What do beavers in Argentina have to do with river herring in Virginia? Anthropology Assistant Professor Mara Dicenta believes both can help us understand the long-term effects of colonialism on the environment.
Before coming to Williamsburg in fall 2021, Dicenta conducted ethnographic fieldwork related to beavers in Tierra del Fuego in Patagonia, Argentina. The Argentine government introduced Canadian beavers to Tierra del Fuego in 1946 to encourage a fur trade that could help modernize the region and attract more residents. Without predators, the species expanded and has severely damaged native ecosystems.
She is planning to work in Virginia with scientists and Indigenous communities, starting with a project to restore river herring and bring to light traditional ecological knowledge. According to William & Mary’s Virginia Institute of Marine Science, river herring populations have been in dramatic decline since the 1970s due to habitat loss, overfishing and pollution.
“I see many parallels between my research in Tierra del Fuego and my research here,” Dicenta says. “If you think about it in terms of the environment, both areas have been marked by water. Here we have huge rivers which flow into the sea. Tierra del Fuego is surrounded by the ocean.”
Both places also have ties to colonialism.
“Tierra del Fuego became an international trade port,” Dicenta says. “Here, we have Jamestown and Williamsburg as key Colonial enterprises. Colonial commerce marked the histories of those who lived in these lands and waters before.”
In Virginia, Dicenta is beginning to work in collaboration with the Rappahannock Tribe and the Smithsonian Institution on the restoration of river herring, integrating the tribe’s oral histories and current practices regarding rivers, aquatic life and fishing. In Tierra del Fuego, Dicenta is working with Indigenous communities to guarantee their right to be consulted before implementing conservation projects.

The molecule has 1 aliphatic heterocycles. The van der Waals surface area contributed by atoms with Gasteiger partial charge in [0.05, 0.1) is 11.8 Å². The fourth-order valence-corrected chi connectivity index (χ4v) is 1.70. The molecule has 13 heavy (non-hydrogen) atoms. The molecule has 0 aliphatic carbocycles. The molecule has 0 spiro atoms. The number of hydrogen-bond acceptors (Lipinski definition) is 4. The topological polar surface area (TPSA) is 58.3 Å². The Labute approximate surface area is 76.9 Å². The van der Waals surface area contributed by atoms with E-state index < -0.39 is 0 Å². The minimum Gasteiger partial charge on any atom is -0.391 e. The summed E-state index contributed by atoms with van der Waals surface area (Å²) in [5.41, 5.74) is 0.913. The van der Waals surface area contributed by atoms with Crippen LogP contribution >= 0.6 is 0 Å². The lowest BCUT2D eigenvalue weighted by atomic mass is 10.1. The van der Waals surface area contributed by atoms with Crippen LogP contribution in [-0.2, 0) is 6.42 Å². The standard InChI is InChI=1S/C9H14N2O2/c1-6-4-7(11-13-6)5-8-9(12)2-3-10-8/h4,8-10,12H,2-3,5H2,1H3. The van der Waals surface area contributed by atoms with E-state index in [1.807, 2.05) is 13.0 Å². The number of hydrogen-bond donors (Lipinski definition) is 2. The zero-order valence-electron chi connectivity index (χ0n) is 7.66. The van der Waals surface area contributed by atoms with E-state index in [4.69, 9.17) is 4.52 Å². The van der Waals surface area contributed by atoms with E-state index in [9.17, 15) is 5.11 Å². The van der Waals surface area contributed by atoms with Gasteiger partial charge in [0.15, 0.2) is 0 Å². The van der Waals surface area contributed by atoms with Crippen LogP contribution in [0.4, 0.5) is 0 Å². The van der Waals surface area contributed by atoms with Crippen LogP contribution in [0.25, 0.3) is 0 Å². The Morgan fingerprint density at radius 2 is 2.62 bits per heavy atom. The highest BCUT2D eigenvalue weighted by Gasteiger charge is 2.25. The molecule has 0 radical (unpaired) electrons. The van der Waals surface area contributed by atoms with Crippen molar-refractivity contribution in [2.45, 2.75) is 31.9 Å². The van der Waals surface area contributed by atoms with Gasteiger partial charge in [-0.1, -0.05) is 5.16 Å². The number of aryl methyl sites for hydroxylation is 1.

Undergraduate students will be involved in her research through the Conservation Research Program housed in William & Mary’s new Institute for Integrative Conservation (IIC). The IIC opened in 2020 with the mission of research and education to help solve the world’s most pressing conservation challenges.
“In just a few years, the Institute has created so much. The staff at the IIC come from all different backgrounds, but we all come together to collaborate,” says Dicenta.
John Swaddle, the IIC’s faculty director, says the addition of Dicenta and faculty member Fernando Galeana-Rodriguez has allowed the Institute to launch its new integrative conservation minor. A dozen students have expressed interest in the new minor so far, while about 10 students are expected to declare self-designed conservation majors.
“Mara and Fernando both have years of experience working with Indigenous communities on conservation solutions framed in environmental justice,” Swaddle says. “As emerging leaders in their fields, Mara in anthropology and Fernando in sociology, they are already helping students learn about the crucial connections between people and nature.”
Dicenta, who has Spanish and Argentine heritage, became interested in anthropology in 2007 while she was taking a course on gender and sexuality.
“In this course, I learned that the idea that we have two genders is not the way the rest of the world thinks about things,” she says. “I learned about cultures that had three genders, five genders. It shocked me. I discovered that everything I had assumed could be questioned and I decided then to pursue a B.A. and two master’s degrees in anthropology.” After that, she completed a doctorate in social studies of science.